# Luzin criterion

for measurability of a function of a real variable

For a function $f$ defined on the interval $[a,b]$ and almost-everywhere finite, to be measurable it is necessary and sufficient that for any $\epsilon>0$ there is a function $\phi$, continuous on $[a,b]$, such that the measure of the set $$\{ x \in [a,b] : f(x) \ne \phi(x) \}$$ is less than $\epsilon$. It was proved by N.N. Luzin [1]. In other words, an almost-everywhere finite function is measurable if and only if it becomes continuous if one neglects a set of arbitrary small measure.

#### References

 [1] N.N. [N.N. Luzin] Lusin, "Sur les propriétés des fonctions mesurables" C.R. Acad. Sci. Paris , 154 (1912) pp. 1688–1690 Zbl 43.0484.04 [2] I.P. Natanson, "Theory of functions of a real variable" , 1–2 , F. Ungar (1955–1961) (Translated from Russian) MR0640867 MR0354979 MR0148805 MR0067952 MR0039790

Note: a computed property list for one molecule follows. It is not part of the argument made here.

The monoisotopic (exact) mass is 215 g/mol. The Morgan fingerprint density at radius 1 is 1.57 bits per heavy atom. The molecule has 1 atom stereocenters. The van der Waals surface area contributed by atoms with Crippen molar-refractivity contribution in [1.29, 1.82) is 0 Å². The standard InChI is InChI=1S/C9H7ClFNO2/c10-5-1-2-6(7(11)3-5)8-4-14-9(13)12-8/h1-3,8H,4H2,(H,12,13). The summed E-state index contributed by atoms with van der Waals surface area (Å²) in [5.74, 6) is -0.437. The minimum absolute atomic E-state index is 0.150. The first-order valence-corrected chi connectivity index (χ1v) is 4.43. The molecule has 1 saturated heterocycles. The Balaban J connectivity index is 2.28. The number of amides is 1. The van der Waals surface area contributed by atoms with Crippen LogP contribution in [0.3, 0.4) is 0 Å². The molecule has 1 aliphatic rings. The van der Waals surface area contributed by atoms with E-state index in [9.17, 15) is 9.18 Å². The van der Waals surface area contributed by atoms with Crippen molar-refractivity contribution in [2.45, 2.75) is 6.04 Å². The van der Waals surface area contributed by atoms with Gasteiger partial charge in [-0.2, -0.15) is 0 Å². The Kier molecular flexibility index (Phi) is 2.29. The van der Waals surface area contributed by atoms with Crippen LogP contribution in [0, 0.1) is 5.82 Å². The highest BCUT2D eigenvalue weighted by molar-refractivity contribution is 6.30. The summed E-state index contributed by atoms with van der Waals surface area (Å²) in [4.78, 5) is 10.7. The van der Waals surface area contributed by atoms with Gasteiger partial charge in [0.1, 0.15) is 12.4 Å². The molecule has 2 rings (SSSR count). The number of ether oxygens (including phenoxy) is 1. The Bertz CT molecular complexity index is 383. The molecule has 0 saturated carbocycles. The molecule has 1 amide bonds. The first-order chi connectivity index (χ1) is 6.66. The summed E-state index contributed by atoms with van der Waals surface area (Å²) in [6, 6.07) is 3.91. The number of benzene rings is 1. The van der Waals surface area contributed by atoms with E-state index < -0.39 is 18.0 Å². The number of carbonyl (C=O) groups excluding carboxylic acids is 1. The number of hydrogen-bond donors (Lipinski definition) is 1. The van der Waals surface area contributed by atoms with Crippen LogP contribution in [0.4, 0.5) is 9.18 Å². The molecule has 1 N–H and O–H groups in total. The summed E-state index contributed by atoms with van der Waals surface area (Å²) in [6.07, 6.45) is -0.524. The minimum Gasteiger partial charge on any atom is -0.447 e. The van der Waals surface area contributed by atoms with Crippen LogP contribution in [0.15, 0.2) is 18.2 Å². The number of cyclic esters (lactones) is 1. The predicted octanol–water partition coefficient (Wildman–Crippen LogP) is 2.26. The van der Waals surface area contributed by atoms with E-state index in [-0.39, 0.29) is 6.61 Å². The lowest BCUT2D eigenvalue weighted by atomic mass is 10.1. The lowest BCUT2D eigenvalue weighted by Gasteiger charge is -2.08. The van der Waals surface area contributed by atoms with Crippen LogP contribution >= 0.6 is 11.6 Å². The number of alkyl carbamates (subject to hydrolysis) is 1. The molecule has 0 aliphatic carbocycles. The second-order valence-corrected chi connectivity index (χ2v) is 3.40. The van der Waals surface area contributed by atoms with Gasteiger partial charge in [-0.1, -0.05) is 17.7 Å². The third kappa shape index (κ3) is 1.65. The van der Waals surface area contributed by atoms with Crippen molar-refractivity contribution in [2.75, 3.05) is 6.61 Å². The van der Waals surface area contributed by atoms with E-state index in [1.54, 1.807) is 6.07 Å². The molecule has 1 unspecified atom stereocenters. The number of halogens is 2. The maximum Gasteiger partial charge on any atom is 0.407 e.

In the West, Luzin's criterion is known as Luzin's theorem (in spite of an ambiguity — cf. Luzin theorem) and is generally stated a little bit differently, more like in Luzin $C$-property (but with a compact set instead of a perfect set). The tightness of the measure and the normality of the space makes all these formulations equivalent.
The Luzin criterion remains true if the interval $[a,b]$ is replaced by any completely-regular space and the (restriction of the) Lebesgue measure by any tight bounded measure on the Borel $\sigma$-field. In this general setting the Luzin property may be used in order to give an alternative definition of the notion of measurability (cf. [a1]) or, in recent works, a more adequate definition of this notion when $f$ is no longer a real-valued function but, for example, a Banach-valued function.